Bloomin’ Quilt Party
The Brookings Area Quilt Guild hosts a biannual, outdoor Bloomin’ Quilt Party (BQP), where hundreds come from far and wide to admire quilts made by the guild. Member and guild VP Theresa Bennett hosts the BQP on her 20-acre property, and a good time is had by all.
In the midst of a give-away preparation, Bonnie LeBeaux noticed about a dozen quilts strewn throughout her grandmother’s house, all at different stages of completion. It was at that moment that the process of releasing grief opened the door for her to gain a new skill. Today, Bonnie creates Star quilts that tell stories of family, ancestry, and resilience.
New quilter Cassie Saenz turned to quilting after a period of many interstate moves, multiple stressors, and medical trauma. She’s recently settled in South Dakota and marvels at how quilting has changed her life—she’s gone from feeling hopeless to joyful. Now, she’s harnessing that energy to release the first of many patterns she’s designed. Read more of her story in Quiltfolk, Issue 24: South Dakota
Dale Lamphere and Dignity of Earth and Sky
Sculptor Dale Lamphere isn’t a quilter, but he’s made one of the country’s most visible quilts. Composed of 128 stainless steel diamonds, the traditional Lakota Star quilt unfurls from the back of a 50-foot-high, 12-ton sculpture of a Native American woman outside of Chamberlain. Read about how Dale constructed one of South Dakota’s most famous landmarks, Dignity of Earth and Sky, with the help of engineers, auto experts, and yes, quilters in Quiltfolk, Issue 24: South Dakota.
Margaret MacKichan and Jae Moccasin
Giving away Star quilts to honor loved ones is a Lakota Sioux tradition, one that Margaret MacKichan has participated in since marrying her late husband, Don Moccasin, in 1987. Most recently, she made and gave away 75 quilts in honor of her daughter Jae’s high school graduation. Read about the origins of the Star quilt and how it still plays a role in today’s Lakota culture in Quiltfolk, Issue 24: South Dakota.
Mary Reecy Fitzgerald
For years, Mary Reecy Fitzgerald saw the vivid books from other states that resulted from organized quilt documentation projects, and she became determined to do that for South Dakota. After earning a master’s degree in quilt history, she spent years making that happen, geeking out on technique and stories and loving the obvious pride in the quilts that came pouring out of attics and off of beds. The book she produced is stuffed with treasures, tales, and photos of makers.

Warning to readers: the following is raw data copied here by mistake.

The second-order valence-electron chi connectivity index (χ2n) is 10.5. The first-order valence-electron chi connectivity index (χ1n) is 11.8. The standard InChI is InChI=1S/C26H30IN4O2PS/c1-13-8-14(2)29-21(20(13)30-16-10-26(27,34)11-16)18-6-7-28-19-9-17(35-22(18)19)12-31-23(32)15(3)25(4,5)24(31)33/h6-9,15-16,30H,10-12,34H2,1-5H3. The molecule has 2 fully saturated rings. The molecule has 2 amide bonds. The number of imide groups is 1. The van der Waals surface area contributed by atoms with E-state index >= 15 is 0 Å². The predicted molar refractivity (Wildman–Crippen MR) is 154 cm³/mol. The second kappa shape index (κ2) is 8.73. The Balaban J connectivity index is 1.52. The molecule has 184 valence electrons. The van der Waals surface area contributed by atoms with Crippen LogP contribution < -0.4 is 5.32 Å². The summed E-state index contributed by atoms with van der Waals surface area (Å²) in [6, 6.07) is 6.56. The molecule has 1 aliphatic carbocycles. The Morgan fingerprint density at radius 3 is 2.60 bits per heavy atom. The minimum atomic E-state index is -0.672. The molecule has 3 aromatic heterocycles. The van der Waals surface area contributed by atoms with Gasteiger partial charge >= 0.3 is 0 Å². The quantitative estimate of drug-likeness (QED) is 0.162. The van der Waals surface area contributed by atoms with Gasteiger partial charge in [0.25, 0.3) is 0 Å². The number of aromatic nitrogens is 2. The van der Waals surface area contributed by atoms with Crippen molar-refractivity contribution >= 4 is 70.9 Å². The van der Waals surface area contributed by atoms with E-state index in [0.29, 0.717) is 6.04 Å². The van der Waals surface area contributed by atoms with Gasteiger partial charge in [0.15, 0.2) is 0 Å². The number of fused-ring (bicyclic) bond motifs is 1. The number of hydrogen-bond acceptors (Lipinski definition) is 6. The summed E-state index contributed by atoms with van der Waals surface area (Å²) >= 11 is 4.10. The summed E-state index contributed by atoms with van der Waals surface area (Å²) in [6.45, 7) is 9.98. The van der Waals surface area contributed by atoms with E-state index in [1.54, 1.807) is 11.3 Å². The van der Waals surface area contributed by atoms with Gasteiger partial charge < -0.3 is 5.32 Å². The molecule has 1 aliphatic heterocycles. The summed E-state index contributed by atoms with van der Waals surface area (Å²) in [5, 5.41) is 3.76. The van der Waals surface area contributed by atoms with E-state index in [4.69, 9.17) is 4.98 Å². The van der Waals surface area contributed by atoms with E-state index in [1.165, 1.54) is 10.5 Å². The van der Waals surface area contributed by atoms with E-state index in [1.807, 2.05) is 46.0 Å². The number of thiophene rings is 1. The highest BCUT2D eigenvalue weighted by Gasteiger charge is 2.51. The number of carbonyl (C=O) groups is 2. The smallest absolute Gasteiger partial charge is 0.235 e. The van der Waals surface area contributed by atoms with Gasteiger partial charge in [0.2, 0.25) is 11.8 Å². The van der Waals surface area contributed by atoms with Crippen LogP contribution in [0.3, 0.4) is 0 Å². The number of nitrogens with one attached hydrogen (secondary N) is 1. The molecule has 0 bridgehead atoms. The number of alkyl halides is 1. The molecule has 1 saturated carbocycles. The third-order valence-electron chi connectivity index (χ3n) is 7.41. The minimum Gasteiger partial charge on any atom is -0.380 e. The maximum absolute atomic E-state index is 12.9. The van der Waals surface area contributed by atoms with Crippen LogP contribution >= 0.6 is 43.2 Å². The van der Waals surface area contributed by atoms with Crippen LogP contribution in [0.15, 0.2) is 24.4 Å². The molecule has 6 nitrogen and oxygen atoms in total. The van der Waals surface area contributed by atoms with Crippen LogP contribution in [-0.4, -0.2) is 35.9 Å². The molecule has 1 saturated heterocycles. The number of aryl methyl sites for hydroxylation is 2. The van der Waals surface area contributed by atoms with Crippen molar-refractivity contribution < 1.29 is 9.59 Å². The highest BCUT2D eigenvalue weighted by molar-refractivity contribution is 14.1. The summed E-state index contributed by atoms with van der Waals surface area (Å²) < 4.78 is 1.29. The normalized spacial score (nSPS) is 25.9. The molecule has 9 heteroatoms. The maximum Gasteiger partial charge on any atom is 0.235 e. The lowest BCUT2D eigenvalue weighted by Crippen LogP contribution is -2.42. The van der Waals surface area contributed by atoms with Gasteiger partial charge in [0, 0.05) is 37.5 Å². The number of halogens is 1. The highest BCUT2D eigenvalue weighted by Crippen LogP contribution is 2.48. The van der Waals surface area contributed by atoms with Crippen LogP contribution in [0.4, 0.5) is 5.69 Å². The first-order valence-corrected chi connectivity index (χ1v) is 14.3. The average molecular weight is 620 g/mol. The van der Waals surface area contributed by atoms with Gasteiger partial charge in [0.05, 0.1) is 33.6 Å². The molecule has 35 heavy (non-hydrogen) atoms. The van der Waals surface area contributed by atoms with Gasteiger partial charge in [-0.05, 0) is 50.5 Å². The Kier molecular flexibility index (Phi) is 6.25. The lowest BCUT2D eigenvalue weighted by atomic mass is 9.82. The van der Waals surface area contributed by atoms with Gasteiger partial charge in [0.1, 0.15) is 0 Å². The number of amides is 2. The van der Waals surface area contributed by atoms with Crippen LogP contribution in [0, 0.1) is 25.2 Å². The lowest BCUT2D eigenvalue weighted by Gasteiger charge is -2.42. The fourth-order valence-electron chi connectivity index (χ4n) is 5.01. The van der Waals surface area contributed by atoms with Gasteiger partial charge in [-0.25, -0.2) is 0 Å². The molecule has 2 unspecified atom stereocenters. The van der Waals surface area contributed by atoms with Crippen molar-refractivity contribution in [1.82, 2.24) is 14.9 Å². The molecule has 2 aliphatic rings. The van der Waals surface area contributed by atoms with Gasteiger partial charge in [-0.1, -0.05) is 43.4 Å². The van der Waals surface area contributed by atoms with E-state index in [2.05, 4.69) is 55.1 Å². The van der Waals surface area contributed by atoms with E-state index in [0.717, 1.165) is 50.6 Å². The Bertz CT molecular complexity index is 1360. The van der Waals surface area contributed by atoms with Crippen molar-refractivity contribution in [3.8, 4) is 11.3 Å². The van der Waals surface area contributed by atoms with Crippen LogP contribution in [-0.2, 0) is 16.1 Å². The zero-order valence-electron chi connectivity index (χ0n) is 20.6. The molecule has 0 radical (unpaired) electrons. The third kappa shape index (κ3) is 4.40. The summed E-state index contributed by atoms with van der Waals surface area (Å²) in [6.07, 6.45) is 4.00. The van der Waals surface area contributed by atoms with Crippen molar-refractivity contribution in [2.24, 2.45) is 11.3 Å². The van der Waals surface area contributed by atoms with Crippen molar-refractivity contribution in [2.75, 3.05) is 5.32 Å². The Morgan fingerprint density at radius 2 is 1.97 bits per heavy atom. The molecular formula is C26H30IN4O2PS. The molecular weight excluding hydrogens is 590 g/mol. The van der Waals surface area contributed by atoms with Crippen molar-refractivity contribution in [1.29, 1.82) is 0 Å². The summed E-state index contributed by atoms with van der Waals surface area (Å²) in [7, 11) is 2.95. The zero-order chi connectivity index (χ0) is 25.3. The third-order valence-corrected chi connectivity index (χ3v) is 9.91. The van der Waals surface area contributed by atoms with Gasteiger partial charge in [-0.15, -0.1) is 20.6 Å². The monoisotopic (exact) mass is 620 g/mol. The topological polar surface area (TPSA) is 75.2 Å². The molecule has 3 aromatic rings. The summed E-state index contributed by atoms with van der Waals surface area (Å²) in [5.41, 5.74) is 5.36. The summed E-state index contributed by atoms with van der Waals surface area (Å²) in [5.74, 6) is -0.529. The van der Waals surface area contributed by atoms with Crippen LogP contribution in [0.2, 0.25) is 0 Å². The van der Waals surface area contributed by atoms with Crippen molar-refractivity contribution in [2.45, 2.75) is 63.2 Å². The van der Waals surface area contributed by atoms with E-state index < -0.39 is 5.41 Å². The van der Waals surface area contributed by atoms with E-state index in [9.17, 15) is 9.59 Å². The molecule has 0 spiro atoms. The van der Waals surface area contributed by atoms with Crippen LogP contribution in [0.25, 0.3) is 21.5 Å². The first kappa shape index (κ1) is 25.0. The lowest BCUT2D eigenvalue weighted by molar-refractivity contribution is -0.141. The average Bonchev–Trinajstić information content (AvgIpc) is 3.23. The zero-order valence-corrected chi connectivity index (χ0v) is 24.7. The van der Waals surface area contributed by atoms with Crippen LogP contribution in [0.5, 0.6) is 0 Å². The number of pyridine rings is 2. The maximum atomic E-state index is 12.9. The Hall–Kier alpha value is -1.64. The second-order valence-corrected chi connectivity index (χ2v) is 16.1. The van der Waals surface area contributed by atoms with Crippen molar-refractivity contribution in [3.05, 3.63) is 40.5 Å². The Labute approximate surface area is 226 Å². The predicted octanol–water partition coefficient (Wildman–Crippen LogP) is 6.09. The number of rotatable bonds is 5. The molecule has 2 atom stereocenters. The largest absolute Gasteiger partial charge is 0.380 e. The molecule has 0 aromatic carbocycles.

Lori Holt and her daughter-in-law, Lora Holt, never shy away from a new creative challenge, whether that’s opening during a recession, moving locations four times, or keeping sales up during COVID-19 closures—the answer to the last obstacle comes in the form of pickle costumes and enthusiasm.
Tonna Zieske, the self-described “obsessive Black Hills quilter,” says she will try anything but keeps coming back to quilting. And she should! Her original landscape quilts are amazing, as are her “sofa” quilts. With only grade school art classes, she set out with a can-do attitude and no instructions to make her first quilt. Read about how her landscape infatuation began and where it’s going in Quiltfolk, Issue 24: South Dakota.
Most Native American Star quilters in South Dakota are of Lakota descent. But Vi Colombe, who has spent the majority of her adult life there, is an enrolled citizen of the Modoc Nation and a self-described “West Coast Indian.” She lives on a 2,000-acre spread on the Rosebud Indian Reservation, and she splits her so-called “free time” between mowing and sewing. Read more of her story in Quiltfolk, Issue 24: South Dakota.
Wilma Bear Shield Robertson
Brides-to-be, high school graduates, babies, and even athletes on the Rosebud Indian Reservation might be the lucky recipients of a hand-made quilt by Wilma Bear Shield Robertson or Lisa White Pipe. This mother-daughter team proudly gives away every quilt they make. The two women also make memorial quilts that are given to family members one year after the death of a loved one, following a tradition that Lakota people have been practicing for hundreds of years. Read more about their quilting practice in Quiltfolk, Issue 24: South Dakota.